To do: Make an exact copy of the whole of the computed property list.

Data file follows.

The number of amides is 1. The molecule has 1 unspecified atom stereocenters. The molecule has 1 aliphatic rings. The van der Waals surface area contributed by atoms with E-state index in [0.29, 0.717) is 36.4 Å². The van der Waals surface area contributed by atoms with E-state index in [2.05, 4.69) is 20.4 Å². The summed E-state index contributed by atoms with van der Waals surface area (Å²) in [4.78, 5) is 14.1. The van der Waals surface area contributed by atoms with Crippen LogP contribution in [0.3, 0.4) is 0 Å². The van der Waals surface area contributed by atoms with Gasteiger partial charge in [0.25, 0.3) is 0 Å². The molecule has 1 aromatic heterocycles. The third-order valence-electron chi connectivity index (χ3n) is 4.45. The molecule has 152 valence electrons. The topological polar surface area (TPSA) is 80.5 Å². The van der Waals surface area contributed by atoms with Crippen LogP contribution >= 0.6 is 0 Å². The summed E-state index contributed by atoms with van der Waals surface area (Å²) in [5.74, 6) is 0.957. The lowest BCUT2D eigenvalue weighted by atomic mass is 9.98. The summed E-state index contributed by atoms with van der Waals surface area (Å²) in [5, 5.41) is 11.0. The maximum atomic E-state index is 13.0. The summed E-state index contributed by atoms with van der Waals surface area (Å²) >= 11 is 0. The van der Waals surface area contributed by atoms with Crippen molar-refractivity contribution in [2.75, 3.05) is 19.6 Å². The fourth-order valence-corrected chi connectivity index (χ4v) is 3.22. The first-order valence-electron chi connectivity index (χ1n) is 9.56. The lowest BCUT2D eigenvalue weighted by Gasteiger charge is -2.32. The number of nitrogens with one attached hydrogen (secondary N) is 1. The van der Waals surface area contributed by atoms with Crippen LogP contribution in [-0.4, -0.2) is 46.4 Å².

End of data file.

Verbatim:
The number of amides is 1. The molecule has 1 unspecified atom stereocenters. The molecule has 1 aliphatic rings. The van der Waals surface area contributed by atoms with E-state index in [0.29, 0.717) is 36.4 Å². The van der Waals surface area contributed by atoms with E-state index in [2.05, 4.69) is 20.4 Å². The summed E-state index contributed by atoms with van der Waals surface area (Å²) in [4.78, 5) is 14.1. The van der Waals surface area contributed by atoms with Crippen LogP contribution in [0.3, 0.4) is 0 Å². The van der Waals surface area contributed by atoms with Gasteiger partial charge in [0.25, 0.3) is 0 Å². The molecule has 1 aromatic heterocycles. The third-order valence-electron chi connectivity index (χ3n) is 4.45. The molecule has 152 valence electrons. The topological polar surface area (TPSA) is 80.5 Å². The van der Waals surface area contributed by atoms with Crippen LogP contribution >= 0.6 is 0 Å². The summed E-state index contributed by atoms with van der Waals surface area (Å²) in [5.74, 6) is 0.957. The lowest BCUT2D eigenvalue weighted by atomic mass is 9.98. The summed E-state index contributed by atoms with van der Waals surface area (Å²) in [5, 5.41) is 11.0. The maximum atomic E-state index is 13.0. The summed E-state index contributed by atoms with van der Waals surface area (Å²) >= 11 is 0. The van der Waals surface area contributed by atoms with Crippen molar-refractivity contribution in [2.75, 3.05) is 19.6 Å². The fourth-order valence-corrected chi connectivity index (χ4v) is 3.22. The first-order valence-electron chi connectivity index (χ1n) is 9.56. The lowest BCUT2D eigenvalue weighted by Gasteiger charge is -2.32. The number of nitrogens with one attached hydrogen (secondary N) is 1. The van der Waals surface area contributed by atoms with Crippen LogP contribution in [-0.4, -0.2) is 46.4 Å².